This was also the anti-promiscuity period, says James Kakooza, the state minister for primary healthcare.

He says the traditional African values were still strongly held. “There was not promiscuity in communities. This is different today. People live in comfort even when they lack latrines.”

In the fight against HIV, Uganda has emphasised the Abstain, Be faithful and Condom-use (ABC) strategy. Condoms remain the widely available and cheap means in the fight against HIV.

Millions of the rubber sheaths continue to be imported by the Government and private enterprises.

The condoms come in different batches of 270,000 to 300,000 pieces, labelled according to the lot of manufacturer under the same conditions and assembly line.

There are over 30 condom brands in Uganda, says Vastha Kibirige, the condom focal person at the health ministry.

“We look at colours, names, flavours, sensation, length, amount of lubrication, thickness and package when branding condoms,” she says.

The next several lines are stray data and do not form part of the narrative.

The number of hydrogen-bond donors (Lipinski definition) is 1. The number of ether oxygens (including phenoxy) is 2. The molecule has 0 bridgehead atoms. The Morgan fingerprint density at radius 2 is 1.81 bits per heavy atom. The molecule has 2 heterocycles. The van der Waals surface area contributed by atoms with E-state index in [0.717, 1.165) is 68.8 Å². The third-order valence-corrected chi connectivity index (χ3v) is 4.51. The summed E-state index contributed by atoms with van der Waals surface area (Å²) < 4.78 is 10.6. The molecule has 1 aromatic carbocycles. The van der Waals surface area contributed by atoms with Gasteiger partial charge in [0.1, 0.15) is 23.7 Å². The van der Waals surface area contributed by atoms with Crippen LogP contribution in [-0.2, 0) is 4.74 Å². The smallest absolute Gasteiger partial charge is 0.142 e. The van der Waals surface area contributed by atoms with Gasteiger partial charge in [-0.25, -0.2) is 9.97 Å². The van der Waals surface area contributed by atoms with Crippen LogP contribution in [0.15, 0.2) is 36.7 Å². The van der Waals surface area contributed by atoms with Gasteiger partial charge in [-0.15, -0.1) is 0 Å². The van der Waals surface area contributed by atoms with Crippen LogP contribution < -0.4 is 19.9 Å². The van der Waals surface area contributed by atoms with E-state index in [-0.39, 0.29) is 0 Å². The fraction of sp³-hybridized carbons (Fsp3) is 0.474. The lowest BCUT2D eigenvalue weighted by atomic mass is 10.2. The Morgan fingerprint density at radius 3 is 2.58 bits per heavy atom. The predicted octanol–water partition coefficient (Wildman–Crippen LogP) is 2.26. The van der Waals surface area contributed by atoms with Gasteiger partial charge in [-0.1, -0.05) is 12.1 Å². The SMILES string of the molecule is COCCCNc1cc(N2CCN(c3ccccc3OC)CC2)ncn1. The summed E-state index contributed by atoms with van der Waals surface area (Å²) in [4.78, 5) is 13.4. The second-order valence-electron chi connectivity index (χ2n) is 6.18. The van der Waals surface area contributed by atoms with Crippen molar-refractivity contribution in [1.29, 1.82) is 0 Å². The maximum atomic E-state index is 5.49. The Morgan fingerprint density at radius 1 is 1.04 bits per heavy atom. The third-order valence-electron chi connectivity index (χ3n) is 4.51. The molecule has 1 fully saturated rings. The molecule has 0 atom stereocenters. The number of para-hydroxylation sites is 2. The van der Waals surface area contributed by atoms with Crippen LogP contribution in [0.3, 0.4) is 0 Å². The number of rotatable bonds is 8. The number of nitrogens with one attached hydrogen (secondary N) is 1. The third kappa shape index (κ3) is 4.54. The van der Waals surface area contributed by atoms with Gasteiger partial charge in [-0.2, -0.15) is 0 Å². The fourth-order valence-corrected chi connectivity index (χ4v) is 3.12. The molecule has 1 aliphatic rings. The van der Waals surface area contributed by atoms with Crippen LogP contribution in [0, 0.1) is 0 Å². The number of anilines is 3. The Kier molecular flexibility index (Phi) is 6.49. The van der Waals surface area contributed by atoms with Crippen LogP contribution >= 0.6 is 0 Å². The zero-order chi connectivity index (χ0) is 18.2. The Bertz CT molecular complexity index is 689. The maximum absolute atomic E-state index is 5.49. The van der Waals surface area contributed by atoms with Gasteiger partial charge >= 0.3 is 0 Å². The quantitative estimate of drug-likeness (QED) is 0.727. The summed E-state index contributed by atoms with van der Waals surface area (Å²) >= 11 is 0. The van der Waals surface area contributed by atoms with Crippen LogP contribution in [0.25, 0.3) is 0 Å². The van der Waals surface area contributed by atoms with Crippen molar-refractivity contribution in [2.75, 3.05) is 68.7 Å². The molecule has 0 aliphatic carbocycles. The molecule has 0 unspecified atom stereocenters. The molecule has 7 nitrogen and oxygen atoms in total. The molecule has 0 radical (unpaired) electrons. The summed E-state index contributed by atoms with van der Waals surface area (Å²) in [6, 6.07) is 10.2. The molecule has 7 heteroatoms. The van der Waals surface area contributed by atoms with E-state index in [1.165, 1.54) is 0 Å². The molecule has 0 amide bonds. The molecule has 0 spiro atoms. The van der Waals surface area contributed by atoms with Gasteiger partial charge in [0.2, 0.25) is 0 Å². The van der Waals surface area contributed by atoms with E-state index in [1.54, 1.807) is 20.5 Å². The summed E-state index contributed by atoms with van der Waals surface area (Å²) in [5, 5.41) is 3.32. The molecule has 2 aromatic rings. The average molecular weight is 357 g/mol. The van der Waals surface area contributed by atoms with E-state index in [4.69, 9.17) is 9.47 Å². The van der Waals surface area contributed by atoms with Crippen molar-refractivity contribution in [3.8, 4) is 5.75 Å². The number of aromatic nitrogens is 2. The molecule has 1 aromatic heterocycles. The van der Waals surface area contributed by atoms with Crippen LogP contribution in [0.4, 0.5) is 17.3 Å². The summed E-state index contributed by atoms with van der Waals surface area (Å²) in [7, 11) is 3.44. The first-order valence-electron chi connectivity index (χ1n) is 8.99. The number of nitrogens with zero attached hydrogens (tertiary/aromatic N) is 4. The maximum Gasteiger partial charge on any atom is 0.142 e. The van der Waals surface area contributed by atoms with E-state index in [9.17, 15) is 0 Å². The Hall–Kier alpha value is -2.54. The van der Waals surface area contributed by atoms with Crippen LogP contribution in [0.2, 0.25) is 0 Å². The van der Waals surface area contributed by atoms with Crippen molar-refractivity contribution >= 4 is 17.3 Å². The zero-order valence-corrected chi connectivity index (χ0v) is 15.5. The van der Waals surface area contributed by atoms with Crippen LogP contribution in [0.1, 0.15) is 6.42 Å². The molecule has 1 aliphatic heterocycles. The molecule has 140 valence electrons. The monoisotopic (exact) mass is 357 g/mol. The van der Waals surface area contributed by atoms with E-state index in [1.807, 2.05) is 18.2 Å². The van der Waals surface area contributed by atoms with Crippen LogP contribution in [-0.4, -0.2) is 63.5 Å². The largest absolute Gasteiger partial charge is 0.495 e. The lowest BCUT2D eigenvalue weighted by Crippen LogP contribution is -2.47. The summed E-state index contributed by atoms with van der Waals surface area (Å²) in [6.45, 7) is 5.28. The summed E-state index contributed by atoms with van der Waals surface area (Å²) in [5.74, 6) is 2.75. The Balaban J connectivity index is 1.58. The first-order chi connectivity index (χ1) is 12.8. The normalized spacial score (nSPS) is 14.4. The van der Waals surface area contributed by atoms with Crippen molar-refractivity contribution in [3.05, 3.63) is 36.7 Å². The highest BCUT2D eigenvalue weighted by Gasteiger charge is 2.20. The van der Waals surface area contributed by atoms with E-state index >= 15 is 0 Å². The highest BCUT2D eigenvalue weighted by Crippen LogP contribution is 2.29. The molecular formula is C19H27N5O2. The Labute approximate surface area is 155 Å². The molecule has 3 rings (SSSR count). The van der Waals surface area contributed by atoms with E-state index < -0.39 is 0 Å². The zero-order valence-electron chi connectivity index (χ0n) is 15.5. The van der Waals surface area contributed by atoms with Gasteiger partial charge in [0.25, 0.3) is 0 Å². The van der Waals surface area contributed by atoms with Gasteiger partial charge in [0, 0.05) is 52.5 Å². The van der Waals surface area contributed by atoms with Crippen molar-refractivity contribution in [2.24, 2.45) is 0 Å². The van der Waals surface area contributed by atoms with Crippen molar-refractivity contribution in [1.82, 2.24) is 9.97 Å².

Much as the ABC worked wonders in 2000, people are going away from it.
“People know that HIV kills, but they live reckless lives,” says Kakooza.
“Telling them the same thing would not yield any success.”

However, their use gains momentum at the earliest stages of new relationships.
A baseline survey by the Uganda Network for Law and Ethics (UGANET) in five districts found condom awareness at 80%.

When 600 men and women between 20 and 29 years were interviewd, 20% said they used condoms with a new partner, 25% only used them once they had sex with people they did not trust.

About 60% said they used condoms in the past, while 28% said they seldom used condoms.

“There is need to popularise condoms and design strategies that address negative perceptions held about condom use, given the central role they play in the prevention of HIV,” says Beatrice Were, the UGANET executive director.

Uganda losing battle to complacency